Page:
Jona Smith and her husband had gone to bed Monday night, when what sounded like a train woke them up, and seconds later, the house began to shake.
Smith said they quickly got into the closet, with the thoughts of a tornado that ripped through parts of Sampson County just one week ago still fresh on their minds.
A severe storm struck parts of Sampson County Monday night, with indication of a small tornado in some areas. Smith, who lives beside her father, R.C. Thigpen, said she is sure what swept through her area was a tornado.
“We were in bed, when all of a sudden we heard that train sound,” Smith recalled, as she stood outside surveying the damage to the property around her home on U.S. 701 just outside of Clinton.
The next several minutes, Smith said, seemed like an eternity, as she listened to the wind whipping, hail hitting the sides of the house and debris falling all around her home and her father’s home.
A building just to the side of her father’s home, that the family uses for gatherings, suffered the most damage, with tin from the roof peeled back and one of the walls pulled away from the foundation. A door, Smith said, some how managed to be ripped off the frame, but the glass storm door that stood between it and the outside, remained untouched.
“I’m pretty sure what came through here was a tornado,” Smith said. “They can say it was straight-line winds, but I know what I heard.”
Surrounded by neighbors and family, Debbie Jackson stood next to her damaged home — sitting upside down. She was thankful to survive a terrifying moment on U.S. 421.
“I was very blessed that it wasn’t worse than what it was,” Jackson said Tuesday morning. “I thank God for watching over us and taking care of us.”
When the rain began to fall, Jackson and her family were asleep. She later woke up after hearing strong winds and went into the living room.
“My little one had came out of his bedroom running to me,” Jackson said.
Jackson and her son, Canaan Bell, sat on the couch together, while the wind shifted the home. Suddenly, the home flipped several times from its foundation and landed on her car.
“It started rocking … I held on to my 10-year-old.”
They tried to get balance after ending up on the ceiling.
Blood was dripping from the arm of her other son, Trent Emanuel. Jackson grabbed the nearest piece of cloth to stop the bleeding. Next, she called her parents who live across the way.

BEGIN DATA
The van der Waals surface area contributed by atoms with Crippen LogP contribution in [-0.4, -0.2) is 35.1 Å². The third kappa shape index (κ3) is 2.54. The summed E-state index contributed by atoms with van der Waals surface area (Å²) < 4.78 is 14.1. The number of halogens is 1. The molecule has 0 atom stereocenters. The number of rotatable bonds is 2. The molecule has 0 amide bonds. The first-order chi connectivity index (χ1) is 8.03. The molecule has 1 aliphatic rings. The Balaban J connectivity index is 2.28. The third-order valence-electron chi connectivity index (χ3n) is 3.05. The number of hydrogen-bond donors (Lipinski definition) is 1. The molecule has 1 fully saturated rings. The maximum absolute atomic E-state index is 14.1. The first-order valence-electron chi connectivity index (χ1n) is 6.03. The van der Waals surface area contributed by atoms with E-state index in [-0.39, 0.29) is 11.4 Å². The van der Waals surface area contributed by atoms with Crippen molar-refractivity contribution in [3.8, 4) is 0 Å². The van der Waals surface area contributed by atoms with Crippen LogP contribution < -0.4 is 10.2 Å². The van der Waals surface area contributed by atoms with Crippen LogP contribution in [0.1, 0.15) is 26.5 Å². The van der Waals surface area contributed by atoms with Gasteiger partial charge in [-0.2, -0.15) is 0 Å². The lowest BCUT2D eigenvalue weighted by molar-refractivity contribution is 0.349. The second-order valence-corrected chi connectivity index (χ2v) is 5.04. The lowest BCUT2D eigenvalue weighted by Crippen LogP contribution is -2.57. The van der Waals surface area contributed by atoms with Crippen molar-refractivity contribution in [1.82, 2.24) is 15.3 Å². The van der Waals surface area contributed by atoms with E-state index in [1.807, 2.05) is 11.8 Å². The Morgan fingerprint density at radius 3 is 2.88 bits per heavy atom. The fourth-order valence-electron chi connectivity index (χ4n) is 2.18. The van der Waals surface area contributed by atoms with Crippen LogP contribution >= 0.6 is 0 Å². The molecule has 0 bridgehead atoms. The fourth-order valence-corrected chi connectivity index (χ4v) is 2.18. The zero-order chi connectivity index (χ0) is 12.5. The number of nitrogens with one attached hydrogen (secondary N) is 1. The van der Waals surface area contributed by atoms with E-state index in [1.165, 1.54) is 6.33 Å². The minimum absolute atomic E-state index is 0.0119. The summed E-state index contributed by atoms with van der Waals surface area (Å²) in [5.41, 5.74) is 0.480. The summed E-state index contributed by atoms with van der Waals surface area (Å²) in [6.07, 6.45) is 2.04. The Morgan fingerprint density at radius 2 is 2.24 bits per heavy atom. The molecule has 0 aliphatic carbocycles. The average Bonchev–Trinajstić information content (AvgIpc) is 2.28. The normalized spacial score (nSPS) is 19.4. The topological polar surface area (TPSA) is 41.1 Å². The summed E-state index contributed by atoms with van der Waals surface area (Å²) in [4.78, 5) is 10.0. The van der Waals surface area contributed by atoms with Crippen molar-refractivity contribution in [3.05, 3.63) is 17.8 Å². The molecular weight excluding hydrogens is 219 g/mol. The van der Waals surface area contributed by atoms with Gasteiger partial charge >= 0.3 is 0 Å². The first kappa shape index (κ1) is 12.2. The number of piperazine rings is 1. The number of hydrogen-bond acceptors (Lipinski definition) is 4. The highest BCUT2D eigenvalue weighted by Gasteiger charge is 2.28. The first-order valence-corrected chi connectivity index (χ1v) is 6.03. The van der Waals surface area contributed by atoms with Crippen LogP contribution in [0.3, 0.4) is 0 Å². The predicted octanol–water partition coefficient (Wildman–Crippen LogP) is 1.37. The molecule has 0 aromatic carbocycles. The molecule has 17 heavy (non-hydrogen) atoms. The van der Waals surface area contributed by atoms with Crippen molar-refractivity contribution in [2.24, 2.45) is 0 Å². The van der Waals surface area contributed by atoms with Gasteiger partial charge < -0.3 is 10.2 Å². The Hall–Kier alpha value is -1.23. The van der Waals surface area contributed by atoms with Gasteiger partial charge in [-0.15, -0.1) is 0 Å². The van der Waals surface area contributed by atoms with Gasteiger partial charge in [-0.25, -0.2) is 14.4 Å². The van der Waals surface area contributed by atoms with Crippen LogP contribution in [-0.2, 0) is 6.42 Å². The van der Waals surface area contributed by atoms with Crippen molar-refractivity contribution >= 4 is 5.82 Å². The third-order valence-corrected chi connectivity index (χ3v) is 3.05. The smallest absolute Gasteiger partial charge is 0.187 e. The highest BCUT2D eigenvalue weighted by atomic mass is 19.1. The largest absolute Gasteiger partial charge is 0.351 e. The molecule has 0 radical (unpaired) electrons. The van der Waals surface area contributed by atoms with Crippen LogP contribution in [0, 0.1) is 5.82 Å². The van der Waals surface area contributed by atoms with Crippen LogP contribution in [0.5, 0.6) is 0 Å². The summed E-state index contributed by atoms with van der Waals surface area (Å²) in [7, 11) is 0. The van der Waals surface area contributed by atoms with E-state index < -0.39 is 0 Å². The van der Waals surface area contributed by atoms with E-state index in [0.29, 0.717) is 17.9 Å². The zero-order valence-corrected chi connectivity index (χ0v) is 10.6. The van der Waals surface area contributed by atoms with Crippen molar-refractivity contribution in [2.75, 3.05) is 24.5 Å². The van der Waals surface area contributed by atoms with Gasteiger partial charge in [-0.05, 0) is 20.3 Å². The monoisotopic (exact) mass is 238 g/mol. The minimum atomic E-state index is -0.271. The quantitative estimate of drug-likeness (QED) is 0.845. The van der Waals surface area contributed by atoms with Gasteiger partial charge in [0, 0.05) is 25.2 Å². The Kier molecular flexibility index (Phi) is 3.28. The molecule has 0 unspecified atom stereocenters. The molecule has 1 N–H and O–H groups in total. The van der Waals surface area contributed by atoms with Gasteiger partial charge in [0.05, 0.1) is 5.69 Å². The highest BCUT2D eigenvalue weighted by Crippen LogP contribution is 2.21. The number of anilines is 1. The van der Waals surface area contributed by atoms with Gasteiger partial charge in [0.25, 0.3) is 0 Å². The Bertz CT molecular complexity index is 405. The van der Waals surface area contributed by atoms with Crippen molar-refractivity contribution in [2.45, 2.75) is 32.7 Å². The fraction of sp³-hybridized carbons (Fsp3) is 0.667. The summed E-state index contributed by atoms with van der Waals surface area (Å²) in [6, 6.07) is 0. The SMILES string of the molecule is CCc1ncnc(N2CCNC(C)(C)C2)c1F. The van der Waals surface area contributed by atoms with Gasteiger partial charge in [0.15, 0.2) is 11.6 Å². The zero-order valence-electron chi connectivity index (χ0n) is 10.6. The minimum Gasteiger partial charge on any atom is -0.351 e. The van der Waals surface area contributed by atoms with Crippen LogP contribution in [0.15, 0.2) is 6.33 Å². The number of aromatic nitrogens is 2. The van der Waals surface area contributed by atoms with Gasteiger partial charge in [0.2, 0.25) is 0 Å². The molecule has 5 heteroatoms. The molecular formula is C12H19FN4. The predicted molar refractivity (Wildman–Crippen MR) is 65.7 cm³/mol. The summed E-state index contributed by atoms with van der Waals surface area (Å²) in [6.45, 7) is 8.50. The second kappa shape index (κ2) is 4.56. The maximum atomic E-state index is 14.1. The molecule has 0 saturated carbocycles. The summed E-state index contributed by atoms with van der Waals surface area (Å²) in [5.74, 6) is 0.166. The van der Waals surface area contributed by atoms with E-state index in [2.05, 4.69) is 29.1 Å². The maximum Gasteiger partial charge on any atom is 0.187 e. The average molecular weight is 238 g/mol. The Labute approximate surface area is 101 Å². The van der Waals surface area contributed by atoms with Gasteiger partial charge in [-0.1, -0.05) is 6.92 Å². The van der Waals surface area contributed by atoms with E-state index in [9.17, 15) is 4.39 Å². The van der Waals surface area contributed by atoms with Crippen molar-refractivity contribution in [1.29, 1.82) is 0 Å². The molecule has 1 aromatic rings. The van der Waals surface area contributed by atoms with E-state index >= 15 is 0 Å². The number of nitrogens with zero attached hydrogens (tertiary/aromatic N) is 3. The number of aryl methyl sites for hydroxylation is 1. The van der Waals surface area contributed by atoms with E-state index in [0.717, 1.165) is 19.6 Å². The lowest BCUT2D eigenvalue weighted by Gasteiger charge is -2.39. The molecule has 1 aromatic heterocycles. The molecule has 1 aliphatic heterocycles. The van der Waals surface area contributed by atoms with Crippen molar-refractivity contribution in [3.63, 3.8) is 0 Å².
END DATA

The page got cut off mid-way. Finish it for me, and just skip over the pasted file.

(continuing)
“They were here in a matter of minutes and we had to crawl out of the front window,” Jackson said.
The family traveled to the emergency room at the hospital for the injury. After spending the rest of the night at her parent’s home, she was assisted the next morning by co-workers from the Sampson County Sheriff’s Office. A lot of belongings such as dishes, food and clothing was saved with help from deputies and firemen.
“They all pitched in and helped out,” Jackson said. “It’s a great group of people.”
Now in the aftermath, Jackson will try to seek compensation through insurance.
“I’m hoping it’s going to be enough so we can start again,” she said.
Across the way, Chad Jacobs thought the worst part of the storm was over. He let his guard down and went to sleep, but he was awakened when a dog fence from Jackson’s property hit the side of the house.
“Then it was about 12 o’clock I heard something that sounded like explosions,” Jacobs said.
He looked outside and saw fence panels ripped from the ground. Later, Jacobs observed damage to his home, which lost power following the storm. A generator is supplying electricity to the home to keep food from going bad. The carport of his his home was damaged. Brick fell on top of his parked vehicle.
“It’s just stuff,” Jacobs said.
This is not Jacobs’ first time in a bad situation because of storms. He recalled a time, just seven months ago, when Hurricane Matthew left 3 feet of water in his previous home down the road.
“Any one that don’t know, my house is awesome,” he said while looking on the bright side of things. “I feel very fortunate because there’s people who took a lot more damage than I did. It’s just God’s blessing that (no one was killed).”
Following the storm, he was also thankful for the response from maintenance crews working to restore power or fix other matters.
“You couldn’t ask for no better response from the city,” Jacobs said.
Storm victims were assisted by neighbors and organizations such as the American Red Cross. Disaster Service Personnel John Welch and Bobby Currie drove around damaged areas of the county and delivered snacks, drinks and breakfast in the morning. Some of the places they traveled to were Brewington Road, Tyndall Bridge Road and High House Road. Welch has been helping for 15 years.
“If they need help, I’m glad to come out and give it to them,” Welch said. “We try to make sure everyone has what they need after what they been through.”
Kristy D. Carter contributed to this article.